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The GM Church Beyond the U.S.

By Keith Boyette

Global Methodists gather for worship in the Philippines.

As the Global Methodist Church prepares to observe its first anniversary on May 1, 2023, it is pleased to announce that nearly 2,000 local churches and 2,400 clergy have joined it. The vast majority of those churches and pastors are from the U.S., causing some to ask, “What’s happening beyond its borders?”

First, it is important to note that many congregations all around the world have already joined the GM Church. Just as it launched last year, all the local United Methodist churches in Bulgaria announced they had withdrawn from the denomination to align with the GM Church. Five months later, all the UM congregations in Slovakia followed their Bulgarian sisters and brothers into the new Church. And this May, GM Church ordination services will be conducted in both countries.

More recently, the four annual conferences in the UM Church’s Eurasia Episcopal Area and the Estonia Annual Conference in the Nordic-Baltic Episcopal Area announced they have initiated the process of separating from the denomination. The GM Church anticipates receiving clergy and churches from these five annual conferences in the coming months. Other Methodist churches and clergy across Europe are considering joining the GM Church. Leaders are courageously navigating an often confusing separation process that slows their local churches transitions.

In the Philippines, a group of UM churches withdrew from the denomination prior to the launch of the GM Church. As soon as the GM Church began operations, the congregations immediately joined it, forming the Covenant Philippines Provisional Annual Conference. More recently, all the Filipino expat churches in the Middle East, and the clergy serving them, joined the GM Church. In addition, a broad-based group of clergy and lay persons from across the Philippines have now formed a Transitional Conference Advisory Team to develop an organizational structure for the GM Church in additional areas in the Philippines.

And in Africa, the Democratic Republic of Congo Provisional Annual Conference (DRC PAC) began operations in late 2022. Formed by the GM Church’s Transitional Leadership Council at the request of local leaders, the DRC PAC has already planted forty-six new local churches. The provisional annual conference has conducted church multiplication training for its members and is busy constructing new church buildings in partnership with Crosspoint Church in Niceville, Florida, a future GM congregation.

Still, too many local UM churches in Africa that want to join the GM Church must overcome significant obstacles, or they are being told they cannot disaffiliate at all. Unlike churches in the U.S., they are not permitted to disaffiliate using a procedure adopted in 2019 by the UM Church, commonly known as a ¶ 2553 disaffiliation. Bishop Thomas Bickerton, president of the UM Church’s Council of Bishops, declared that disaffiliation process was not available to churches outside the U.S. despite the clear wording of the provision not limiting its geographical application. Consequently, many bishops outside the US have refused to let congregations decide whether or not they want to disaffiliate from the UM Church.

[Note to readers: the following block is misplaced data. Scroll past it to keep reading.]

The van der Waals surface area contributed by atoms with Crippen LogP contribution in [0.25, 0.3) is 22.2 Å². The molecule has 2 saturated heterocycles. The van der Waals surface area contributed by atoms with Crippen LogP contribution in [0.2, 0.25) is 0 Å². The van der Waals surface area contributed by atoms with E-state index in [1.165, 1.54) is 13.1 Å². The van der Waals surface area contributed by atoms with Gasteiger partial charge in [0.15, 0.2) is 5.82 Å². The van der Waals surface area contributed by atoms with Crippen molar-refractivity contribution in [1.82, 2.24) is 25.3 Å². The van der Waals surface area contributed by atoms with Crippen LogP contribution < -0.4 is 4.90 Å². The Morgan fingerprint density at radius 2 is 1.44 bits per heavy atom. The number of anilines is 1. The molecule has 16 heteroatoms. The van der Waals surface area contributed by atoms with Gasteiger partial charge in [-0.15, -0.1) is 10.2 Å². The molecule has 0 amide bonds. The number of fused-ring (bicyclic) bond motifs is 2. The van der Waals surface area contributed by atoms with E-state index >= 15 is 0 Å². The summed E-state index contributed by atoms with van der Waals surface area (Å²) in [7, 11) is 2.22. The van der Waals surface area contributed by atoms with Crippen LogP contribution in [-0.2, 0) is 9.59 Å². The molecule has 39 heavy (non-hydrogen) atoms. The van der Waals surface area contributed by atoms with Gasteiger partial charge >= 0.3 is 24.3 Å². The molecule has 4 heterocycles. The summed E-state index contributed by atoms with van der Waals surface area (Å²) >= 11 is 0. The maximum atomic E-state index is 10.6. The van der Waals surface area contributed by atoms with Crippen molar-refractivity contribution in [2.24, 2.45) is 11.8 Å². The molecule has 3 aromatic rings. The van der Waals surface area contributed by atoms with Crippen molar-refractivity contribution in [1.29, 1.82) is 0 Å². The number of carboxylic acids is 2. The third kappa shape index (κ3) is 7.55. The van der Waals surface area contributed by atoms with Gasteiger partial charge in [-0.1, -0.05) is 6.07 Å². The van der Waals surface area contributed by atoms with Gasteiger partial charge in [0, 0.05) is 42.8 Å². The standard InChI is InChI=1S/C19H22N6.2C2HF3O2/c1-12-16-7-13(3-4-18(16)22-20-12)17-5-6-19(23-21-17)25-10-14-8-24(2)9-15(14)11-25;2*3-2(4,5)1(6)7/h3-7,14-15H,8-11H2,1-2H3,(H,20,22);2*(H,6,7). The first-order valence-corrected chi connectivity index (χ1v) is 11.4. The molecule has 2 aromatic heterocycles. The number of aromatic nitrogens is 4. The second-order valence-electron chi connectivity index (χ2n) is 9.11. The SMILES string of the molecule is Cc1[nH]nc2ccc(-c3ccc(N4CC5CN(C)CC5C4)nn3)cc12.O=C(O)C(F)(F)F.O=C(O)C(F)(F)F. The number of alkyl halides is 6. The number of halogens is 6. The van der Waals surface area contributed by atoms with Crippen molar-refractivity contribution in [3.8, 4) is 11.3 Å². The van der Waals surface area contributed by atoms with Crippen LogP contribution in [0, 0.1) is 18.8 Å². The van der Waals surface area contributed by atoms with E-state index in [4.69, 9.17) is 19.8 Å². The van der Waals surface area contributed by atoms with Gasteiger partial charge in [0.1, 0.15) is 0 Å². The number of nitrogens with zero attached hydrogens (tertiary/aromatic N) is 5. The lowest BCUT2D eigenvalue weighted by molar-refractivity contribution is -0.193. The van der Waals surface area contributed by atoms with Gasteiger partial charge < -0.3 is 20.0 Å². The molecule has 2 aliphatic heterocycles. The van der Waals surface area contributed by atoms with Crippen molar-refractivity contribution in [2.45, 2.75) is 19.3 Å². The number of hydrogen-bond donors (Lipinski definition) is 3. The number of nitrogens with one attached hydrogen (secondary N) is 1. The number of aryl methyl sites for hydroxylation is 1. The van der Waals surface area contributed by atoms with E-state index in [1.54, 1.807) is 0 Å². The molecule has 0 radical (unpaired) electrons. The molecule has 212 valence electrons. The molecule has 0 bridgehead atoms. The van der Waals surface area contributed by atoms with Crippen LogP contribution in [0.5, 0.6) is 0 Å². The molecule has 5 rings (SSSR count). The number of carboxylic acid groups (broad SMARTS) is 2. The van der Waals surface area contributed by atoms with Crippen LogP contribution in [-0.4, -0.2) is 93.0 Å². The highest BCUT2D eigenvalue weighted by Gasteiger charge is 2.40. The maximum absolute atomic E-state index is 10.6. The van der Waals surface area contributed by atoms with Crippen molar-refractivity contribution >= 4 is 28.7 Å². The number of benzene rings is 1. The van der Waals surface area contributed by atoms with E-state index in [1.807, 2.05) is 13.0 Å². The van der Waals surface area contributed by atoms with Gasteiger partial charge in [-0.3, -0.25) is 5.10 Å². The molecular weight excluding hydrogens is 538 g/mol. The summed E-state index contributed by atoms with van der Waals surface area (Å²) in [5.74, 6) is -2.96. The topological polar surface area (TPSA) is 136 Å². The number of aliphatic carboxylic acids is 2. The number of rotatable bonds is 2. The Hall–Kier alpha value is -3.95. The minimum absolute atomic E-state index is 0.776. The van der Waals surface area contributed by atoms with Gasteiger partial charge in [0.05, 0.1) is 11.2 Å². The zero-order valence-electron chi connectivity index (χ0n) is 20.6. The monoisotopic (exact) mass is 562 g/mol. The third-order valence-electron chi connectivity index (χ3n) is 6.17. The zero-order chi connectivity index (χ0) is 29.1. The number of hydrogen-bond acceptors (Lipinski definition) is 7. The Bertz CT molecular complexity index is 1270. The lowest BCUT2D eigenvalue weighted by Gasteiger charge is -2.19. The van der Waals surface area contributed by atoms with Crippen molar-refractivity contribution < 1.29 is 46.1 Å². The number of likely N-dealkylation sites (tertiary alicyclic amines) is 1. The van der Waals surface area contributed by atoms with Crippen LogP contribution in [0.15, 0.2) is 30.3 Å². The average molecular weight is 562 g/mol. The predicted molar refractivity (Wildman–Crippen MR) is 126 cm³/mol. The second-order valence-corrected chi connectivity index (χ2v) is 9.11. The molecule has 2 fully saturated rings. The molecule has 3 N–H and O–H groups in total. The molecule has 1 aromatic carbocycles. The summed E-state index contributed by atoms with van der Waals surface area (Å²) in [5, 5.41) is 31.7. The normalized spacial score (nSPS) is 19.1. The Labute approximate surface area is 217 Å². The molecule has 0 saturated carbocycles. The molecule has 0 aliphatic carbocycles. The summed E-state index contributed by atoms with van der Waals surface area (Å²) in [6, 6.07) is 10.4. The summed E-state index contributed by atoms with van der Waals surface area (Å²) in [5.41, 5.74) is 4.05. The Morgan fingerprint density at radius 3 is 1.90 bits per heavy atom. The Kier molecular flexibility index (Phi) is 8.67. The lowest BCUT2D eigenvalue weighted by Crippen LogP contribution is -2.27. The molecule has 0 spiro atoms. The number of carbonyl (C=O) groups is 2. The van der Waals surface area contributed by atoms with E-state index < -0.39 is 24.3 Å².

However, leadership groups on the continent are at work helping congregations and clergy prepare to exit the denomination and align with the GM Church. Many plan to make their decisions sometime in 2024, when the UM Church’s often postponed 2020 General Conference is finally held.

Whether in Africa, Asia, Europe, or the U.S., too many local churches find themselves locked in the UM Church because their bishops and annual conferences are not acting on their disaffiliation requests or the terms offered them are so onerous and financially prohibitive it makes an exit – with their property and assets –nearly impossible. Nevertheless, they continue to prayerfully persevere as they explore every possible pathway to the Global Methodist Church. Their sisters and brothers look forward to warmly welcoming them when they finally arrive where they want to be.

This week, clergy and lay leaders from around the world are gathering in Houston, Texas, for Beyond These Walls, an international missions conference; the GM Church is the lead sponsor. The Book of Revelation shares the apostle John’s vision of “a vast crowd, too great to count, from every nation and tribe and people and language, standing in front of the throne and before the Lamb,” worshiping, loving, and serving God (Revelation 7:9). The GM Church longs for that day, and is dedicated to its vision.

You can learn more about the Global Methodist Church by exploring its website.

Rev. Keith Boyette is the Transitional Connectional Officer of the Global Methodist Church, its chief executive and administrative officer.


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